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Chapter 4

Ancient India

Our understanding of Harappan society depends entirely on archeological discoveries of Harappan physical remains above the water table.
The inhabitants of Harappan society enjoyed a rich variety in their diet. Their food included wheat, barley, chicken, cattle, sheep, and goats.
In the sites of Harappa and Mohenjo-daro, archeologists have found a high degree of standardization of weights, measures, architectural styles, and even brick sizes. Such standardization may suggest that there might have been a central authority powerful enough to reach all corners of society.
Archaeologists claim that there were sharp social distinctions in Harappan society, which can be illustrated by the people’s houses, ovens, and wells.
Harappan religion reflected a strong concern for fertility. We know this because of the similarities between the images of Harappan deities and the images of Hindu fertility deities.
By about 1700 B.C.E., the residents of Harappa and Mohenjo-daro began to abandon their cities because deforestation of the Indus River valley brought about ecological degradation.
The Aryans relating to or denoting a people speaking an Indo-European language who invaded northern India in the 2nd millennium BC, displacing the Dravidian and other aboriginal peoples.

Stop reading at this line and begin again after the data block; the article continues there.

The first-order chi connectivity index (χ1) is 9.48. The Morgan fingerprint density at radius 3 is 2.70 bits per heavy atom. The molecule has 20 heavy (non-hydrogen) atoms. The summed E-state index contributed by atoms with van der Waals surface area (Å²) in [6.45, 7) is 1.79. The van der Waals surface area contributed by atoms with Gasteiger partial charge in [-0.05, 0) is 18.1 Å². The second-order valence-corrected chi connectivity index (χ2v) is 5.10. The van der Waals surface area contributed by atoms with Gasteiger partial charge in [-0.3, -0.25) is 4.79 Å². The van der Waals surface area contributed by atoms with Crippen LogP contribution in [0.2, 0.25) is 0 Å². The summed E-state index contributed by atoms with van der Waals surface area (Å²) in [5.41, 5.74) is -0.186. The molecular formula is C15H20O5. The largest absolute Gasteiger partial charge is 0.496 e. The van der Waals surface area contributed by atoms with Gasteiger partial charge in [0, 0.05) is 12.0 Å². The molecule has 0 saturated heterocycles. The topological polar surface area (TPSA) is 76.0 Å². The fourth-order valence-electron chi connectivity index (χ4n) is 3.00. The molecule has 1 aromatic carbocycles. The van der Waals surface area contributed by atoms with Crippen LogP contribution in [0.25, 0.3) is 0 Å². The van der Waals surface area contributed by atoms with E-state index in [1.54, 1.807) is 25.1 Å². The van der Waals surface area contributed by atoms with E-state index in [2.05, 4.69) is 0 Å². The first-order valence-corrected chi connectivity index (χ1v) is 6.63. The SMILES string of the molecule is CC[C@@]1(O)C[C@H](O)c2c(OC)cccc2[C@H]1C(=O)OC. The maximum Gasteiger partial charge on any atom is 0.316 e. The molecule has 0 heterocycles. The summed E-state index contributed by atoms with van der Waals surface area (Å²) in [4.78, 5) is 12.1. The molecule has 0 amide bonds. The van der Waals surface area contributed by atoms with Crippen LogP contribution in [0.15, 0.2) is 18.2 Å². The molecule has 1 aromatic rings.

The Indo-Europeans who migrated to the Indian subcontinent were primarily herders. utilized horses for transportation. judged wealth by the number of cattle. called themselves Aryans.
The period of Indian history from 1500 to 500 B.C.E. is called the Vedic age. It is so called because the four earliest religious texts were compiled in this period.
The Aryans’ term for their four original castes was varnas
The Indian caste system was a central institution that served to promote social stability.
One of the hymns in the Rig Veda offered a brief account of the origins of the four varnas (castes). It was said that the gods created the castes during the early days of the world so that brahmins and kshatriyas would lead their societies.
Which of the following is evidence of the subordination of women to men in Aryan society? patrilineal descent the Lawbook of Manu the practice of sati the fact that women had no responsibilities for religious rituals
Aryan religion during the early Vedic age was relatively unconcerned with ethics, but concerned itself more with ritual sacrifices and the god of war.
The Upanishads can be best characterized as the blending of Aryan and Dravidian values.
According to the teachings of the Upanishads, the highest goal of the individual soul was to attain the state of moksha.
According to the Upanishads, All these answers are correct.
According to the Rig Veda, the world was created when the gods sacrificed Purusha.
According to the teachings of the Upanishads, an individual should observe high ethical standards like honesty, self-control, and charity.
Believers in the Upanishads often are vegetarians. believe you should respect all living things, even animals and insects. believe that animals might be holding incarnations of unfortunate souls. believe humans should have compassion for the suffering of the souls in animals.
Created by: FidencioV3202